Latino Studies | A &H Topics: Race, Place, and Nation
L398 | 16407 | Geneva Gano

RACE, PLACE, and NATION: Imagining our Communities
Class carries Culture Studies credit.
Class meets with American Studies A350
9:30a-10:45a   MW   SY 103

Is the nation solely an “imagined community,” or does it have a
necessary relationship to physical place?  How do places become
nationalized?  What is the relationship between “race” and “place”?
This course draws upon questions central to postcolonial theory and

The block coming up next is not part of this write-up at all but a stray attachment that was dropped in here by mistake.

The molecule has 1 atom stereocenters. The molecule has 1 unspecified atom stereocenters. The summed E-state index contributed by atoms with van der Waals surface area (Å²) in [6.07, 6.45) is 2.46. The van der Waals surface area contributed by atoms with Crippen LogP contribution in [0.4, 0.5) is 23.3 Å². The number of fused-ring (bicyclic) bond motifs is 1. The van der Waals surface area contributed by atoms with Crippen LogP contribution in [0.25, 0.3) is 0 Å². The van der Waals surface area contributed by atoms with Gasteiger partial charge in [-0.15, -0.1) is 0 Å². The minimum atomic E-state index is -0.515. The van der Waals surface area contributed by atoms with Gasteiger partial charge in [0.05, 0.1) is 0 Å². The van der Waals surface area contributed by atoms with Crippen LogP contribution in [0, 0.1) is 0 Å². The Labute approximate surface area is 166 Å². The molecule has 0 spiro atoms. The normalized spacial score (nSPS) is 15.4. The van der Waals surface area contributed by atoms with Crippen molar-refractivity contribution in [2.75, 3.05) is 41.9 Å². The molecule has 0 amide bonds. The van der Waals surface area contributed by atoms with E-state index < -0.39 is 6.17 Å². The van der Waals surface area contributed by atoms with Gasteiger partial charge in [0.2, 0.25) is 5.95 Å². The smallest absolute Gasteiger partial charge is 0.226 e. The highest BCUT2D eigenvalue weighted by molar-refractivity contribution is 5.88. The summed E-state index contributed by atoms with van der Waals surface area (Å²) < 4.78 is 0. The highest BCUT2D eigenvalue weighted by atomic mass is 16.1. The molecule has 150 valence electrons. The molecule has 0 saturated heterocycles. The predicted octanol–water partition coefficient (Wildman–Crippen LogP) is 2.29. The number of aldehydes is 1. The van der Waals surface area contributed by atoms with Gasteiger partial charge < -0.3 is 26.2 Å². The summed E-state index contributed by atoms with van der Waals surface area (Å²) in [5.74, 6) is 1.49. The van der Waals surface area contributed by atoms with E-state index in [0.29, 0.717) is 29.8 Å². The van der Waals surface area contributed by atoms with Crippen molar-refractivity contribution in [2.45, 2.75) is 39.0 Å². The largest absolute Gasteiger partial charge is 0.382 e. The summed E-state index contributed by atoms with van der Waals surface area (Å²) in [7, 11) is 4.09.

environmental studies, focusing on ways in which geography—physical,
political, and cultural—comes to acquire nationalist (or
antinationalist) meaning in modern literary texts.  Together, we
will track the meaning of various places in modern American
literature, including political and cultural territories, natural
and built borderlands, and migratory and temporary homesites.  Our
purpose will be to discover how representations of particular places
and the peoples associated with them enabled writers to express
approval of or resistance to hegemonic “American” values and
beliefs, including Anglo-Saxonism, “Puritanism,” nationalism, class
stratification, and others that were especially prevalent in the
U.S. after the First World War.